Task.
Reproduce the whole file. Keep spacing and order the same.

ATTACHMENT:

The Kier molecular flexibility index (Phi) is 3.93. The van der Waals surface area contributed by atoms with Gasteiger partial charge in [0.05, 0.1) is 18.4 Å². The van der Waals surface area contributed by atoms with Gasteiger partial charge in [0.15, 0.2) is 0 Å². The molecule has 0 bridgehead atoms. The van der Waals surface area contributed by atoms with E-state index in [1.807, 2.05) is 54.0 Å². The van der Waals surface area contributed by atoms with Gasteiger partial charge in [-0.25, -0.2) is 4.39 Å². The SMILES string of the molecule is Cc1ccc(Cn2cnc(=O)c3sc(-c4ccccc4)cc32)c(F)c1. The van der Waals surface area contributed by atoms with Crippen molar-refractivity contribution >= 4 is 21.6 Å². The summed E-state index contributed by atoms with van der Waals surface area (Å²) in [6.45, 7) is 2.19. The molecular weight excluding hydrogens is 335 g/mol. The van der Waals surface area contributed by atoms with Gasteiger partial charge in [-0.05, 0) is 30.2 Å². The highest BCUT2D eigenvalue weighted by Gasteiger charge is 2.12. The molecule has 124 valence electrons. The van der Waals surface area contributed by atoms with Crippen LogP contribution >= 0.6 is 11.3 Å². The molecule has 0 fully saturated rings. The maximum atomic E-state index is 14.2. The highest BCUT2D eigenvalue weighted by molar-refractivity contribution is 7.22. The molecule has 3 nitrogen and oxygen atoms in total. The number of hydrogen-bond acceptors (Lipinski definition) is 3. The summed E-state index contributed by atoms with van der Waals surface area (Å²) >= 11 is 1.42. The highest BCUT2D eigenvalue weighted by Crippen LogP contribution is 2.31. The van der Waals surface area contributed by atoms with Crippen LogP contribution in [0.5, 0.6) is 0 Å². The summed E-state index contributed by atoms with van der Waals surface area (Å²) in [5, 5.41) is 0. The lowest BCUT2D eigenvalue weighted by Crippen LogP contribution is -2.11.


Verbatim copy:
The Kier molecular flexibility index (Phi) is 3.93. The van der Waals surface area contributed by atoms with Gasteiger partial charge in [0.05, 0.1) is 18.4 Å². The van der Waals surface area contributed by atoms with Gasteiger partial charge in [0.15, 0.2) is 0 Å². The molecule has 0 bridgehead atoms. The van der Waals surface area contributed by atoms with E-state index in [1.807, 2.05) is 54.0 Å². The van der Waals surface area contributed by atoms with Gasteiger partial charge in [-0.25, -0.2) is 4.39 Å². The SMILES string of the molecule is Cc1ccc(Cn2cnc(=O)c3sc(-c4ccccc4)cc32)c(F)c1. The van der Waals surface area contributed by atoms with Crippen molar-refractivity contribution >= 4 is 21.6 Å². The summed E-state index contributed by atoms with van der Waals surface area (Å²) in [6.45, 7) is 2.19. The molecular weight excluding hydrogens is 335 g/mol. The van der Waals surface area contributed by atoms with Gasteiger partial charge in [-0.05, 0) is 30.2 Å². The highest BCUT2D eigenvalue weighted by Gasteiger charge is 2.12. The molecule has 124 valence electrons. The van der Waals surface area contributed by atoms with Crippen LogP contribution >= 0.6 is 11.3 Å². The molecule has 0 fully saturated rings. The maximum atomic E-state index is 14.2. The highest BCUT2D eigenvalue weighted by molar-refractivity contribution is 7.22. The molecule has 3 nitrogen and oxygen atoms in total. The number of hydrogen-bond acceptors (Lipinski definition) is 3. The summed E-state index contributed by atoms with van der Waals surface area (Å²) >= 11 is 1.42. The highest BCUT2D eigenvalue weighted by Crippen LogP contribution is 2.31. The van der Waals surface area contributed by atoms with Crippen LogP contribution in [0.5, 0.6) is 0 Å². The summed E-state index contributed by atoms with van der Waals surface area (Å²) in [5, 5.41) is 0. The lowest BCUT2D eigenvalue weighted by Crippen LogP contribution is -2.11.